Without God, there is no meaning, not in language, or art, or in reality itself. Christians, because our worldview begins not only with God but with a God who communicates, are far more in the prescriptivist camp when it comes to words. While words obviously change over time, as custom and culture ebb and flow, words point beyond other words and random interpretations to true realities. The basis of the world itself is words… God’s words, to be precise.
In the days after 9-11, Chuck Colson offered an incredible gift to God’s people: A Christian worldview framework for understanding what had happened and a roadmap for Christians to both speak truth and love to their neighbors. Colson warned against out-of-control anger and against seeking revenge instead of justice, in both our personal and national responses.
This week, Drive Thru History is releasing 9/11: A Drive Thru History Special. Through incredible video footage and narration, this special walks through the events of 9/11, highlighting stories of terrorism and heroism, introducing the perpetrators of great evil and incredible sacrifice.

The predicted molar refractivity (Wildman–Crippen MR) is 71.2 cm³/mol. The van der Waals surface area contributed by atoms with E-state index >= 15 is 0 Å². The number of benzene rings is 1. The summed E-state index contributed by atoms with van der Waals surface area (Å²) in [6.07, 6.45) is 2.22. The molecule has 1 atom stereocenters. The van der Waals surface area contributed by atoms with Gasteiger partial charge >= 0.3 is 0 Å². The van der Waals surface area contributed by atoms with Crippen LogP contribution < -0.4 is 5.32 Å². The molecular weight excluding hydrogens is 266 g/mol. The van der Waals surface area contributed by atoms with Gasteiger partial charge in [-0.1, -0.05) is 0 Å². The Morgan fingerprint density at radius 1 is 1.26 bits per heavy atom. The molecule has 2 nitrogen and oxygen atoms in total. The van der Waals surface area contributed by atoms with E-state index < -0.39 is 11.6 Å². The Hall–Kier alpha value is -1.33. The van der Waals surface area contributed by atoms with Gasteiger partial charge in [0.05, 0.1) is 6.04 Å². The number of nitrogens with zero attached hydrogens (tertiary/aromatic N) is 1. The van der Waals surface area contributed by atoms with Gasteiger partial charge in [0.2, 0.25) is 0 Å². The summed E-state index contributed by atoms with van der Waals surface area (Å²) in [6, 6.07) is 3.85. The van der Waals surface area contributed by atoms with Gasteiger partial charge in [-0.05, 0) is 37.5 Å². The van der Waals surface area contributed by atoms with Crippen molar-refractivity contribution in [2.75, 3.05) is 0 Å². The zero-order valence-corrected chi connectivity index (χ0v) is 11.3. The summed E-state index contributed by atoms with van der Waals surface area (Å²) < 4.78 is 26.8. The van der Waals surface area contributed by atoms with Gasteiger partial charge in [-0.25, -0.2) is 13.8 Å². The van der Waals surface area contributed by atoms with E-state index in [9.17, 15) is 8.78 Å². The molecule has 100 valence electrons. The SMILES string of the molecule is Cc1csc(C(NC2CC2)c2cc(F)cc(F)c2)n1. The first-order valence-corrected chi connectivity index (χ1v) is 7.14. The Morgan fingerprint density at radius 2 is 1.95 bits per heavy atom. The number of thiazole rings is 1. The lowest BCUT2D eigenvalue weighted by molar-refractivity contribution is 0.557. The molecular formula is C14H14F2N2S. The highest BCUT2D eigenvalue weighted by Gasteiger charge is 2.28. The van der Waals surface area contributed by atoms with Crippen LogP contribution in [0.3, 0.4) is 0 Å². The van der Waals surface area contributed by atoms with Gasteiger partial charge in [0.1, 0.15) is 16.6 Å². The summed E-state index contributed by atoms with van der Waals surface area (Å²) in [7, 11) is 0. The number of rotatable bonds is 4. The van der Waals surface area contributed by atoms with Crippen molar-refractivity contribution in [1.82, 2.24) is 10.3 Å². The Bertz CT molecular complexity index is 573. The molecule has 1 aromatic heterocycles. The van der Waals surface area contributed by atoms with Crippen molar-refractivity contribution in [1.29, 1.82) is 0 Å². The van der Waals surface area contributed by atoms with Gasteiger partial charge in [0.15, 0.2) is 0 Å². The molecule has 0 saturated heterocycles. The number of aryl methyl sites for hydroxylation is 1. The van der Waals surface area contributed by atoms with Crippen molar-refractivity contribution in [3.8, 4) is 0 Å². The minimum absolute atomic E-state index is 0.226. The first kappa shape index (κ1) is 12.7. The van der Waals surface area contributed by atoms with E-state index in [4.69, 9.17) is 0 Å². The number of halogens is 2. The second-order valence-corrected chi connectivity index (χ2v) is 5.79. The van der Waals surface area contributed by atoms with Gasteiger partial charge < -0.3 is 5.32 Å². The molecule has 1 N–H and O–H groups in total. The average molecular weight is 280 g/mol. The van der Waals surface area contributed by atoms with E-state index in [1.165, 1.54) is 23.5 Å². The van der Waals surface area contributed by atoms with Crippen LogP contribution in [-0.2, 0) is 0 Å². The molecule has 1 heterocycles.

Politics alone cannot nation-build. Certain ideas about human nature, derived from Christianity, have played an essential role in Western culture. Biblical concepts about the image of God and original sin enabled thinkers to craft a style of government that saw both citizens and the state as dignified and liable to corruption. Without these principles, the democratic project simply cannot endure, as demonstrated by our failed attempts at nation-building around the world.
A new wave of studies in recent years paints a rosy picture about the benefits of medical transitions for people with gender dysphoria. So much so that, as Paul Dirks recently wrote at Public Discourse, “lifelong experimental medicalization, sterilization, and complete removal of healthy body parts ... is no longer a rarity. It is the recommended treatment for gender dysphoria.”
What if we are seeing the fruit of a generation that was sold endless attempts to make Christ cool and likable, worship relevant and hyper-emotional, and Christian morality more about politics and cultural influence than obedience to God? And what if this generation has now found those experiences elsewhere? What if all of the trendy marketing, political capital, and massive concert experiences inadvertently taught a generation to love the glamour and the feelings, but not Christ?